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Ophthalmology. 1998 Sep;105(9):1686-93.

Magnetic resonance imaging in pseudotumor cerebri.

Author information

1
Department of Ophthalmology, University of Arkansas for Medical Sciences, Little Rock, USA.

Abstract

OBJECTIVE:

To determine whether magnetic resonance (MR) imaging can be used to predict the presence of elevated intracranial pressure.

DESIGN:

Retrospective case series.

PARTICIPANTS:

Twenty patients with pseudotumor cerebri and 20 control subjects.

INTERVENTION:

Magnetic resonance imaging.

MAIN OUTCOME MEASURES:

The presence or absence of the following six neuroimaging signs was measured: (1) flattening of the posterior sclera; (2) enhancement of the prelaminar optic nerve; (3) distension of the perioptic subarachnoid space; (4) intraocular protrusion of the prelaminar optic nerve; (5) vertical tortuosity of the orbital optic nerve; and (6) empty sella.

RESULTS:

The MR imaging disclosed flattening of the posterior sclera in 80% of patients with pseudotumor cerebri, empty sella in 70%, distension of the perioptic subarachnoid space in 45%, enhancement of the prelaminar optic nerve in 50%, vertical tortuosity of the orbital optic nerve in 40%, and intraocular protrusion of the prelaminar optic nerve in 30%. Each neuroimaging sign was detected in 5% of control subjects, except for enhancement of the prelaminar optic nerve, which was not detected in control subjects. Based on these MR imaging signs, the examiner was able to predict the presence of elevated intracranial pressure in 90% of cases with pseudotumor cerebri and the absence of elevated intracranial pressure in all control subjects.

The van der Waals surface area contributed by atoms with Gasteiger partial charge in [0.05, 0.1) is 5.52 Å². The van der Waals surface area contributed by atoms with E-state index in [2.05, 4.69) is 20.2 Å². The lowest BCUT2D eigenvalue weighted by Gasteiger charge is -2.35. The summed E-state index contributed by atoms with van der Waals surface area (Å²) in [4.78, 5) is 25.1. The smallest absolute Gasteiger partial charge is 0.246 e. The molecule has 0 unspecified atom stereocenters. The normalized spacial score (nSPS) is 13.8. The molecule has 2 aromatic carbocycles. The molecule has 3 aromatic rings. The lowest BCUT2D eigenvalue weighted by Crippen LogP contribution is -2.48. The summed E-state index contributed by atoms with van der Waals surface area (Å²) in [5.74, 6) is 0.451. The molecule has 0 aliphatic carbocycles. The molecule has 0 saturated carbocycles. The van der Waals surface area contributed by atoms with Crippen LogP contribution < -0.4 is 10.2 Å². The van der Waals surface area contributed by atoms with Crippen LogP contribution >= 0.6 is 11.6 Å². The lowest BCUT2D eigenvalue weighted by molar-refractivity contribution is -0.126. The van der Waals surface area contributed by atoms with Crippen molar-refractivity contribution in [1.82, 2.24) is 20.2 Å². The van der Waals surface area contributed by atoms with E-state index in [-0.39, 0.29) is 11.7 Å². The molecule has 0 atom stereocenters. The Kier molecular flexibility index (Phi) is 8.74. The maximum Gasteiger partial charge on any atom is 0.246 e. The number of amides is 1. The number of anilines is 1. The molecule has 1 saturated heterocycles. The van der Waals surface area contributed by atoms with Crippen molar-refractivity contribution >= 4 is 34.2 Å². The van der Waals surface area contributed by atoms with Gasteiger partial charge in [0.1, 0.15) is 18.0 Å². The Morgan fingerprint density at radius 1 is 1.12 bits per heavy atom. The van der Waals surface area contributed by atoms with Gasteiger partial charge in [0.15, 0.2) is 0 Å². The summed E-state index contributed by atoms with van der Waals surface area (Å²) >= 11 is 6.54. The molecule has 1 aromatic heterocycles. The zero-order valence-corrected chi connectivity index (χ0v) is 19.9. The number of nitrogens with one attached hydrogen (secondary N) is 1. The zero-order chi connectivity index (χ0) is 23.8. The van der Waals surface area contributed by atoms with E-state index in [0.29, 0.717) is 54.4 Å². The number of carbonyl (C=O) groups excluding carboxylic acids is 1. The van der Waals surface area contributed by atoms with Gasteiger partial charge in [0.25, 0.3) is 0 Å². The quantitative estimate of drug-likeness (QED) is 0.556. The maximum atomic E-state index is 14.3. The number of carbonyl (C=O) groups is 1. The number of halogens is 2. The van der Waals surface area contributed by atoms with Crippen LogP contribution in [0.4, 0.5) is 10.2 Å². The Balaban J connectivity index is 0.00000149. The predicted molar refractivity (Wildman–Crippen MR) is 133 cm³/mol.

CONCLUSIONS:

Elevated intracranial pressure produces a constellation of MR imaging signs that can assist in establishing the diagnosis of pseudotumor cerebri.

PMID:
9754178
DOI:
10.1016/S0161-6420(98)99039-X
[Indexed for MEDLINE]

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